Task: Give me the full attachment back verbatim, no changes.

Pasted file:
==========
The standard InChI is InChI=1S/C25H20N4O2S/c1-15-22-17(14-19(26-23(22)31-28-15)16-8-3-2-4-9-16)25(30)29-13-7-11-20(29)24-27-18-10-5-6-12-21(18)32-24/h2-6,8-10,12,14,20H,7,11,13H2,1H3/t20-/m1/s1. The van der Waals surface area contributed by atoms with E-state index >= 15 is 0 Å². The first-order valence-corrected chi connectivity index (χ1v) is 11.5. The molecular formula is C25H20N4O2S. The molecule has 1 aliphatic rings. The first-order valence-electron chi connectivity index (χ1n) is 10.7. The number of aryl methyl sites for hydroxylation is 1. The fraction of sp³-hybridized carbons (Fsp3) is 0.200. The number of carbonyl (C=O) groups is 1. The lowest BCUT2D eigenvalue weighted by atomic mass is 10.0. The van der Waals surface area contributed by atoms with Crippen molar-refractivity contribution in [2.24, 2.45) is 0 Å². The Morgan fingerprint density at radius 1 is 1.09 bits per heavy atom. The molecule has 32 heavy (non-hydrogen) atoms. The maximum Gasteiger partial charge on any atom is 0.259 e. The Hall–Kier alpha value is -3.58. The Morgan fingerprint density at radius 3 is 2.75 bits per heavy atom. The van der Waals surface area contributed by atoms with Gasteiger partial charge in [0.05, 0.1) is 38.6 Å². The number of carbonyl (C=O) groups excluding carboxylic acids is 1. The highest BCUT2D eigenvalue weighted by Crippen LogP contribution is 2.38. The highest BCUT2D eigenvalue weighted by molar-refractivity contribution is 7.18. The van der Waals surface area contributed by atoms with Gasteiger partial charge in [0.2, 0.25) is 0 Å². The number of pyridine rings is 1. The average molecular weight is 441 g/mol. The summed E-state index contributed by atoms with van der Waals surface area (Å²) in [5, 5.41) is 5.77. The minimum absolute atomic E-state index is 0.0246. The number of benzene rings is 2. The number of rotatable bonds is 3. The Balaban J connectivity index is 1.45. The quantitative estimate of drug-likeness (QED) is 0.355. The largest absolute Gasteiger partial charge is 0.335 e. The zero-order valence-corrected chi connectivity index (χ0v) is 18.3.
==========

The standard InChI is InChI=1S/C25H20N4O2S/c1-15-22-17(14-19(26-23(22)31-28-15)16-8-3-2-4-9-16)25(30)29-13-7-11-20(29)24-27-18-10-5-6-12-21(18)32-24/h2-6,8-10,12,14,20H,7,11,13H2,1H3/t20-/m1/s1. The van der Waals surface area contributed by atoms with E-state index >= 15 is 0 Å². The first-order valence-corrected chi connectivity index (χ1v) is 11.5. The molecular formula is C25H20N4O2S. The molecule has 1 aliphatic rings. The first-order valence-electron chi connectivity index (χ1n) is 10.7. The number of aryl methyl sites for hydroxylation is 1. The fraction of sp³-hybridized carbons (Fsp3) is 0.200. The number of carbonyl (C=O) groups is 1. The lowest BCUT2D eigenvalue weighted by atomic mass is 10.0. The van der Waals surface area contributed by atoms with Crippen molar-refractivity contribution in [2.24, 2.45) is 0 Å². The Morgan fingerprint density at radius 1 is 1.09 bits per heavy atom. The molecule has 32 heavy (non-hydrogen) atoms. The maximum Gasteiger partial charge on any atom is 0.259 e. The Hall–Kier alpha value is -3.58. The Morgan fingerprint density at radius 3 is 2.75 bits per heavy atom. The van der Waals surface area contributed by atoms with Gasteiger partial charge in [0.05, 0.1) is 38.6 Å². The number of carbonyl (C=O) groups excluding carboxylic acids is 1. The highest BCUT2D eigenvalue weighted by Crippen LogP contribution is 2.38. The highest BCUT2D eigenvalue weighted by molar-refractivity contribution is 7.18. The van der Waals surface area contributed by atoms with Gasteiger partial charge in [0.2, 0.25) is 0 Å². The number of pyridine rings is 1. The average molecular weight is 441 g/mol. The summed E-state index contributed by atoms with van der Waals surface area (Å²) in [5, 5.41) is 5.77. The minimum absolute atomic E-state index is 0.0246. The number of benzene rings is 2. The number of rotatable bonds is 3. The Balaban J connectivity index is 1.45. The quantitative estimate of drug-likeness (QED) is 0.355. The largest absolute Gasteiger partial charge is 0.335 e. The zero-order valence-corrected chi connectivity index (χ0v) is 18.3.